In FIG. 3 in view seen by camera 10, FIG. 1 is shown at 34 as including a portion of the component 4 and its leads 30. Image 34 corresponds to the two dimensional array 480512 of pixels detected by camera 10. Similarly image 36 corresponds to the 480512 array of pixels detected by camera 12 and includes a portion of component 4 and its leads 30. A window is a rectangular portion predefined by diagonal coordinate pairs of an image within which the search for component leads is conducted. Windows are set, predefined for each component type during systems start up. Windows 40, 42 44 in image 34 correspond to the predetermined subarray of pixels where leads 30 are expected to be. Similarly windows 46. 48. 50 referred to subarrays of pixels in image 36 where leads are expected to appear.

All windows in the two images 34. 36 are mapped to a common coordinate system. By way of example an Euler transform may be suitable. Subsequently, all computation on window coordinates is made on mapped windows. The orientation of each mapped window is determined and the amount of overlap between each mapped window and every other mapped window is calculated.

Refer now to FIG. 4. In order for two windows to overlap they must be oriented in the same direction e.g. 44 and 50. Within a set of overlapping windows, each window is paired with the window with which it has the best measure of overlap. The measure of overlap is the distance 52 windows have in common along the axis of orientation 52.

Mapped windows which are longer in the x dimension than in the y dimension are designated as being oriented from left to right and are found on the top and bottom of a rectangular component. Mapped windows which are longer in the y dimension than in the x dimension are designated as being oriented from top to bottom and are found on the left and right sides of a component.

Groups of windows are classified as falling into the classes top, left, bottom, or right of a component. A group of windows comprises one non-overlapping mapped window such as 42 or a set of two overlapping mapped windows such as 44 and 50. Groups within each class are then ordered canonically. in our preferred embodiment counter clockwise starting at top right. It is clear that other ordering may be used. This ordering in the windows in each group are used in subsequent calculations for determining the centroids of each side and amount of overlap of windows.

Once a position of the lead controls and a common coordinate system are determined and overlapping leads are compensated for, lead centroid positions are used to compute the centroid of the component and position and orientation of the component.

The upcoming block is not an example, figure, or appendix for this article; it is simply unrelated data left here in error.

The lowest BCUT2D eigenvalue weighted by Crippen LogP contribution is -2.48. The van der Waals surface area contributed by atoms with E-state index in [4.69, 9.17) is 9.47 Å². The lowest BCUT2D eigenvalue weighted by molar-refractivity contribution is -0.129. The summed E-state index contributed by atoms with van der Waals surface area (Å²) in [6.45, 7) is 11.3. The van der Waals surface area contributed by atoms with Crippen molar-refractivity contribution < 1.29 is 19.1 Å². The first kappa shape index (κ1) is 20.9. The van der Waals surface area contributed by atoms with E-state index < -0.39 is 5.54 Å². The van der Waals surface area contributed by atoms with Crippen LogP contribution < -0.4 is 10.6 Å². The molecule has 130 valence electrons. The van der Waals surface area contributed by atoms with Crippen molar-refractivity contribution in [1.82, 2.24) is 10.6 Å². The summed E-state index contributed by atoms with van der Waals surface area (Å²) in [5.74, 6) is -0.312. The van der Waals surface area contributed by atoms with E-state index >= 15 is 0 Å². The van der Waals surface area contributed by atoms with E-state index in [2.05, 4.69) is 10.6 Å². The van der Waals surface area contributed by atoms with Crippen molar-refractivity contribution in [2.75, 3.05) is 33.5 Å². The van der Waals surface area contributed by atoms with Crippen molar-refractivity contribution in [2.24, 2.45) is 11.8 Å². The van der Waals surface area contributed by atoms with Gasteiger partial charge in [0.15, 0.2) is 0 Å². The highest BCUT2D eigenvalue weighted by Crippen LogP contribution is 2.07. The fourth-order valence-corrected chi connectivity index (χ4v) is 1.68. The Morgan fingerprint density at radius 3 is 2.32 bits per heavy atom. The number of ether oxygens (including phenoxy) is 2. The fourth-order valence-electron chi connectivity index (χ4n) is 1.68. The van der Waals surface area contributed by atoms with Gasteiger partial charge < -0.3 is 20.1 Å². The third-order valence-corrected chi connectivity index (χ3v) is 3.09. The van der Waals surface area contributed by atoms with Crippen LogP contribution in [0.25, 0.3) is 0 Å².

In this illustrative embodiment, component location is known to within 5 percent of its linear dimension. This knowledge simplifies vision system computations since only very small windows, regions of interest, in the image of a component need be examined.

In this particular embodiment, TAB components are to be visually inspected after they have been excised from a tape and their leads formed. A robotic end-effector picks up the excised and formed component and after the visual inspection is completed and coordinate corrections made, places the component on the printed circuit substrate to which it is subsequently bonded.

Coordinates of windows are fixed within the camera frame of reference.

Now, the technique for finding lead centroids. unmapped windows, will be described. A summation profile for each set of leads 30 in each unmapped window such as 42. FIG. 3 is found as follows.

Refer now to FIG. 5 which is a graphic representation of a summation profile for a given narrowly constrained region of interest in an image, e.g. window 42, FIG. 3. The horizontal axis represents the particular position along the component windows long axis. The vertical axis represents the digital integration or summation of the pixels oriented along the window's short axis in line with the leads.

Pixel values are summed for a given row or column. For summation profiles to accurately reflect the position of leads, the axis of each lead must be approximately parallel to the line of summation. Thus summation profiles are sums of gray level pixel values in rows or columns of two dimensional arrays as a function of the expected orientation of leads on a side of the component. Because the width of summation windows is small, the affects of non-orthogonality of image axis and lead axis is diminished. If orientation of a component does not vary by more than 2.5 degrees, it is safe to assume that any error introduced by non orthogonality is insignificant.

The material of end-effector 2 (FIG. 1) is such that the leads appear as brightly reflected features against a darker background. This aspect of the illustrative system further reduces required computation time since the background is not specular.